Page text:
New Zealand: Wellington and Beyond
While I can’t prove this statistically, I’ve read that a trip to New Zealand is high on many bucket lists. And so it should be.
First you have its capital city, Wellington, which Lonely Planet called the coolest little capital in the world. And so it is.
Located on the southernmost part of New Zealand’s North Island, Wellington is a cultural hub with impressive museums, a lively music scene and, according to some estimates, more cafes and bars and restaurants per capita than New York City, the place where I lived most of my adult life. Yet during my visit, I felt that New Zealand’s second-most populous city still had a strong connection with Nature — and that all those bars and restaurants had not been created at her expense. Unlike New York City, where small and precious oases of green live among towers of steel and granite, Wellington has lots of inviting green space where locals and travelers alike can refresh body and soul. With all that Wellington has to offer, it’s hard to believe that not so long ago, Wellington was the country’s “flyover city,” seen only from the air by tourists jetting between the thermal pools of the north and the mountains of the south.
The first must-see here is New Zealand’s national museum, Te Papa Tongarewa, which means “container of treasures.” As admission is free to this serene and spiritual place, and as it is open every single day of the year (10 a.m.− 6 p.m. and 10 a.m. – 9 p.m. on Thursdays), it’s possible to visit more than once to browse its collection of some 200,000 items. A series of guided tours is available, as well as an audio guide and a visitor booklet.
The History Collection alone is a treasure trove of 25,000 items, including over 7,000 pieces of dress and textiles, the oldest dating back to the sixteenth century.
The other exhibits range from objects collected by Captain Cook, including his Hawai’an feather cloak) to costumes worn by Xena, Warrior Princess, as well as a Xena doll. (Xena first appeared as a character on Hercules: The Legendary Journeys’ – and rates so well that she was given her own show, which was made in New Zealand between 1995 and 2001. American Secretary of State Madeleine Allbright named Xena as a role model.)
There’s a New Zealand Post archive, a valuable collection of around 20,000 stamps and related material; historical weapons, coins and medals; ceramics from the old world and from modern New Zealand; a furniture collection of around 250 items; precious metalwork; and rare books, photographs, and papers.
For kids, the Colossal Squid exhibit is a big draw, featuring as it does the largest known specimen of its kind, weighing over 1,000 pounds when caught. The exhibit featuring the world of the Māori, the first settlers, offers insight into this vital culture, while the Awesome Forces exhibition demonstrates how the forces of Nature – earthquakes, volcanic eruptions and the weather – played a part in shaping New Zealand.
For me, visits to any museum end in the museum shop, where I look for gifts and souvenirs that aren’t the same as those found in museum shops everywhere. Here, I found books on Captain Cook’s explorations, on New Zealand’s Maori culture, on the country’s birds; handmade Maori jewelry; exceptionally beautifully cards (more suitable for framing than for mailing); glass pieces; bone carving – and plenty of books for children about the country and its culture.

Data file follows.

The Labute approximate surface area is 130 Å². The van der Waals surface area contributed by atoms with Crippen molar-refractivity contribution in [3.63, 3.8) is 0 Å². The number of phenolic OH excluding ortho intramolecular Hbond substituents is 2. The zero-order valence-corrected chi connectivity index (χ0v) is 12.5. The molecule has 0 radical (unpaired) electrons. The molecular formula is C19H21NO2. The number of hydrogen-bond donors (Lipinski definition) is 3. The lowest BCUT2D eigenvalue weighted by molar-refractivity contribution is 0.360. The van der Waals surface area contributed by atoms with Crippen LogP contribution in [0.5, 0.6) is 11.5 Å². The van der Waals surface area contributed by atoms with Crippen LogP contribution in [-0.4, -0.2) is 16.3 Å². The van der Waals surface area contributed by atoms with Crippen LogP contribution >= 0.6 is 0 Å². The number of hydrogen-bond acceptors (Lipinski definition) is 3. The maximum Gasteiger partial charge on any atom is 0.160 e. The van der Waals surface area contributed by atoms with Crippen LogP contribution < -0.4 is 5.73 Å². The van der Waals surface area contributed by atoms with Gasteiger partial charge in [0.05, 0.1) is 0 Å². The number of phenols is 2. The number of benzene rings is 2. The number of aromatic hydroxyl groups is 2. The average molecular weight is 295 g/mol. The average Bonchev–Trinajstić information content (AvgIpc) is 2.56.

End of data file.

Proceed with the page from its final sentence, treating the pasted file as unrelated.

On the ground floor, in the heart of the museum is a light and airy family-friendly café that offers an all-day menu and also serves espresso, wines and beers. This very user-friendly museum also has free Wi-Fi hotspots; access and help for people with disabilities and rooms for parents with young children.
As New Zealand is the land of Middle Earth and home of the hobbits, fans of the Lord of the Rings trilogy make a point of visiting the Weta Cave, a mini-museum, mini-theater and shop in Miramar, Wellington. Described as “an emporium of all things wild and wonderful,” the Cave is part of the Weta Workshop, best known, not only for work on the Lord of the Rings trilogy, but also on King Kong, The Chronicles of Narnia, Avatar and The Adventures of Tintin.
The Weta Cave screens a behind-the-scenes look at Weta and interviews with Weta co-founders Peter Jackson, Richard Taylor, Tania Rodger and Jamie Selkirk. In the mini-museum are characters, props and displays from the movies and stories about how they were created. For sale in the shop are limited edition hand-crafted sculptures by the Weta artists; Weta-designed clothing, jewelry and souvenirs; Doctor Grordbort’s Rayguns and books, DVDs, magazines, posters and art from the world of movies.
The company is named after the Weta, a cricket-like insect described as “a very cool, prickly little monster, unique to New Zealand.” (The Māori name for the giant species is Wetapunga or “the god of the ugly things.”) The Cave is open 7 days a week, from 9 a.m. – 5:30 p.m.; admission is free.
|A unique eco-attraction is Zealandia, formerly known as the Karori Wildlife Sanctuary, just 10 minutes outside the city. This 550-acre sanctuary shelters some of New Zealand’s rarest birds, reptiles and insects in the wild, including the Giant Weta, the Tuatar lizard. During the night tours, the elusive flightless bird, the Kiwi, may appear.|